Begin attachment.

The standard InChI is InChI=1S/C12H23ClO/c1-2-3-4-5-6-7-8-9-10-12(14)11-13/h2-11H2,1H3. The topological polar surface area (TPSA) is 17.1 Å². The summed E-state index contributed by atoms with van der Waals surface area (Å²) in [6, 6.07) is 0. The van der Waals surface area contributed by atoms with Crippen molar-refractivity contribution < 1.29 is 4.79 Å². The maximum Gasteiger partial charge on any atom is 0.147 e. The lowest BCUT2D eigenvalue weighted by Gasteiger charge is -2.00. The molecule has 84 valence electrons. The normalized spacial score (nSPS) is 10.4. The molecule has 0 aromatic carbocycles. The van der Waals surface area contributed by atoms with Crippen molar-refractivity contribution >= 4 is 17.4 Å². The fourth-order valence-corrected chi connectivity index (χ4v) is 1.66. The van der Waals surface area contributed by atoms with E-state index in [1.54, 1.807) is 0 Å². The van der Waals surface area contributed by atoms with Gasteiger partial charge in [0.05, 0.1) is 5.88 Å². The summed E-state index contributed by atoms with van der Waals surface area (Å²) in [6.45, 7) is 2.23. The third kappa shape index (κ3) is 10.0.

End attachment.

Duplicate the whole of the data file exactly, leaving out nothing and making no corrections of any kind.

The standard InChI is InChI=1S/C12H23ClO/c1-2-3-4-5-6-7-8-9-10-12(14)11-13/h2-11H2,1H3. The topological polar surface area (TPSA) is 17.1 Å². The summed E-state index contributed by atoms with van der Waals surface area (Å²) in [6, 6.07) is 0. The van der Waals surface area contributed by atoms with Crippen molar-refractivity contribution < 1.29 is 4.79 Å². The maximum Gasteiger partial charge on any atom is 0.147 e. The lowest BCUT2D eigenvalue weighted by Gasteiger charge is -2.00. The molecule has 84 valence electrons. The normalized spacial score (nSPS) is 10.4. The molecule has 0 aromatic carbocycles. The van der Waals surface area contributed by atoms with Crippen molar-refractivity contribution >= 4 is 17.4 Å². The fourth-order valence-corrected chi connectivity index (χ4v) is 1.66. The van der Waals surface area contributed by atoms with E-state index in [1.54, 1.807) is 0 Å². The van der Waals surface area contributed by atoms with Gasteiger partial charge in [0.05, 0.1) is 5.88 Å². The summed E-state index contributed by atoms with van der Waals surface area (Å²) in [6.45, 7) is 2.23. The third kappa shape index (κ3) is 10.0.